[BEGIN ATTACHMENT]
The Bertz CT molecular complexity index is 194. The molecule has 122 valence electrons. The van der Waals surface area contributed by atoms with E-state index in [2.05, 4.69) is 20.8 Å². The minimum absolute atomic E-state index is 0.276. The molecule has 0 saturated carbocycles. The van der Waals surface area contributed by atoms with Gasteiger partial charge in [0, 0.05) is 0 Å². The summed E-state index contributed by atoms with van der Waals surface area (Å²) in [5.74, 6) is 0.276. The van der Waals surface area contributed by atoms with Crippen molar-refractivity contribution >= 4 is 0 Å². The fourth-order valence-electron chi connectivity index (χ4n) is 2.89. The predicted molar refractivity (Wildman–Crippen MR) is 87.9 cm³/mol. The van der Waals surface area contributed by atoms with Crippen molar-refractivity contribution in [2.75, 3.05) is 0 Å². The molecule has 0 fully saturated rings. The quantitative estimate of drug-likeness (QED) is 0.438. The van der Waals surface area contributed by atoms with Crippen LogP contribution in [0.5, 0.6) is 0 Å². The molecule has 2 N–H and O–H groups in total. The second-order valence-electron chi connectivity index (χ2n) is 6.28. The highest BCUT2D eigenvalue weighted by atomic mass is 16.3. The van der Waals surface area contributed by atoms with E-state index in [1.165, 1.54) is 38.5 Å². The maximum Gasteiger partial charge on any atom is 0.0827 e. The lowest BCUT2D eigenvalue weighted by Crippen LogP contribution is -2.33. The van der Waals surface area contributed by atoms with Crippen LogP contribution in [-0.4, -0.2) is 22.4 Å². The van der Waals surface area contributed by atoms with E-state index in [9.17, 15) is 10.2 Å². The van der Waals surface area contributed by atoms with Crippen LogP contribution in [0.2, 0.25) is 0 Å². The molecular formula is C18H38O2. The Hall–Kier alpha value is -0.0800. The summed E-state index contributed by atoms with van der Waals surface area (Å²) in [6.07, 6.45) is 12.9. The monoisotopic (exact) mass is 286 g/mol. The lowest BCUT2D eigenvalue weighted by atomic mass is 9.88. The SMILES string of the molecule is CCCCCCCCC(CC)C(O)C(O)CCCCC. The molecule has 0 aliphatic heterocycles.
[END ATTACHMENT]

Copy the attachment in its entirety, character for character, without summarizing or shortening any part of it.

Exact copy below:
The Bertz CT molecular complexity index is 194. The molecule has 122 valence electrons. The van der Waals surface area contributed by atoms with E-state index in [2.05, 4.69) is 20.8 Å². The minimum absolute atomic E-state index is 0.276. The molecule has 0 saturated carbocycles. The van der Waals surface area contributed by atoms with Gasteiger partial charge in [0, 0.05) is 0 Å². The summed E-state index contributed by atoms with van der Waals surface area (Å²) in [5.74, 6) is 0.276. The van der Waals surface area contributed by atoms with Crippen molar-refractivity contribution >= 4 is 0 Å². The fourth-order valence-electron chi connectivity index (χ4n) is 2.89. The predicted molar refractivity (Wildman–Crippen MR) is 87.9 cm³/mol. The van der Waals surface area contributed by atoms with Crippen molar-refractivity contribution in [2.75, 3.05) is 0 Å². The molecule has 0 fully saturated rings. The quantitative estimate of drug-likeness (QED) is 0.438. The van der Waals surface area contributed by atoms with Crippen LogP contribution in [0.5, 0.6) is 0 Å². The molecule has 2 N–H and O–H groups in total. The second-order valence-electron chi connectivity index (χ2n) is 6.28. The highest BCUT2D eigenvalue weighted by atomic mass is 16.3. The van der Waals surface area contributed by atoms with E-state index in [1.165, 1.54) is 38.5 Å². The maximum Gasteiger partial charge on any atom is 0.0827 e. The lowest BCUT2D eigenvalue weighted by Crippen LogP contribution is -2.33. The van der Waals surface area contributed by atoms with Crippen LogP contribution in [-0.4, -0.2) is 22.4 Å². The van der Waals surface area contributed by atoms with E-state index in [9.17, 15) is 10.2 Å². The van der Waals surface area contributed by atoms with Crippen LogP contribution in [0.2, 0.25) is 0 Å². The molecular formula is C18H38O2. The Hall–Kier alpha value is -0.0800. The summed E-state index contributed by atoms with van der Waals surface area (Å²) in [6.07, 6.45) is 12.9. The monoisotopic (exact) mass is 286 g/mol. The lowest BCUT2D eigenvalue weighted by atomic mass is 9.88. The SMILES string of the molecule is CCCCCCCCC(CC)C(O)C(O)CCCCC. The molecule has 0 aliphatic heterocycles.